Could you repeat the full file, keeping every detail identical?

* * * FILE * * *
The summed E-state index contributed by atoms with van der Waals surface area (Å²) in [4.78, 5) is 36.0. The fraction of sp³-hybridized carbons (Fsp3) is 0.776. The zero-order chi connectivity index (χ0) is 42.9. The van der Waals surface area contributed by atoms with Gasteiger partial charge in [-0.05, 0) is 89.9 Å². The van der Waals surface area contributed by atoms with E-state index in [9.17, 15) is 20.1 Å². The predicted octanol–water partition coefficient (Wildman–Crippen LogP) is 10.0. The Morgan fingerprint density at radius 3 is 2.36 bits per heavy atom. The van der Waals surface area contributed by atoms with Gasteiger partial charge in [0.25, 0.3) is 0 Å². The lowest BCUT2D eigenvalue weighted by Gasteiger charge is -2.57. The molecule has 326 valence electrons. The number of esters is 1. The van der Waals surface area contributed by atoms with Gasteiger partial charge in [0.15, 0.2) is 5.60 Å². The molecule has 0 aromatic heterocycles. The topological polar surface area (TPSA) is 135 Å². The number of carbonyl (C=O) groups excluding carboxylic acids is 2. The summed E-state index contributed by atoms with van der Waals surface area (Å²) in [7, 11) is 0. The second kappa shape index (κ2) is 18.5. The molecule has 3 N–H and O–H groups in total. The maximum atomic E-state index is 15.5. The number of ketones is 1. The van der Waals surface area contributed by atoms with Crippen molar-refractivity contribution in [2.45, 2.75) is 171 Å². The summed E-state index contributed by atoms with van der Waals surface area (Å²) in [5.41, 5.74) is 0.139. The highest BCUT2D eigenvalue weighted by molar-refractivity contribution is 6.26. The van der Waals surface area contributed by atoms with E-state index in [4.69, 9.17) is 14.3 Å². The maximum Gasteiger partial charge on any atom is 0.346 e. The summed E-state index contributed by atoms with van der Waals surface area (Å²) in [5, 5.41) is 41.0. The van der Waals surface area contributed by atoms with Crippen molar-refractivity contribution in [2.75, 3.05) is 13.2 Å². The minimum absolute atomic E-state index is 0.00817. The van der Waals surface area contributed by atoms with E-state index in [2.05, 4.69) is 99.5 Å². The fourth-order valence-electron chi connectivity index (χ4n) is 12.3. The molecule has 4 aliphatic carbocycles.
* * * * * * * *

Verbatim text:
The summed E-state index contributed by atoms with van der Waals surface area (Å²) in [4.78, 5) is 36.0. The fraction of sp³-hybridized carbons (Fsp3) is 0.776. The zero-order chi connectivity index (χ0) is 42.9. The van der Waals surface area contributed by atoms with Gasteiger partial charge in [-0.05, 0) is 89.9 Å². The van der Waals surface area contributed by atoms with E-state index in [9.17, 15) is 20.1 Å². The predicted octanol–water partition coefficient (Wildman–Crippen LogP) is 10.0. The Morgan fingerprint density at radius 3 is 2.36 bits per heavy atom. The van der Waals surface area contributed by atoms with Gasteiger partial charge in [0.25, 0.3) is 0 Å². The lowest BCUT2D eigenvalue weighted by Gasteiger charge is -2.57. The molecule has 326 valence electrons. The number of esters is 1. The van der Waals surface area contributed by atoms with Gasteiger partial charge in [0.15, 0.2) is 5.60 Å². The molecule has 0 aromatic heterocycles. The topological polar surface area (TPSA) is 135 Å². The number of carbonyl (C=O) groups excluding carboxylic acids is 2. The summed E-state index contributed by atoms with van der Waals surface area (Å²) in [7, 11) is 0. The second kappa shape index (κ2) is 18.5. The molecule has 3 N–H and O–H groups in total. The maximum atomic E-state index is 15.5. The number of ketones is 1. The van der Waals surface area contributed by atoms with Crippen molar-refractivity contribution in [2.45, 2.75) is 171 Å². The summed E-state index contributed by atoms with van der Waals surface area (Å²) in [5.41, 5.74) is 0.139. The highest BCUT2D eigenvalue weighted by molar-refractivity contribution is 6.26. The van der Waals surface area contributed by atoms with E-state index in [4.69, 9.17) is 14.3 Å². The maximum Gasteiger partial charge on any atom is 0.346 e. The summed E-state index contributed by atoms with van der Waals surface area (Å²) in [5, 5.41) is 41.0. The van der Waals surface area contributed by atoms with Crippen molar-refractivity contribution in [2.75, 3.05) is 13.2 Å². The minimum absolute atomic E-state index is 0.00817. The van der Waals surface area contributed by atoms with E-state index in [2.05, 4.69) is 99.5 Å². The fourth-order valence-electron chi connectivity index (χ4n) is 12.3. The molecule has 4 aliphatic carbocycles.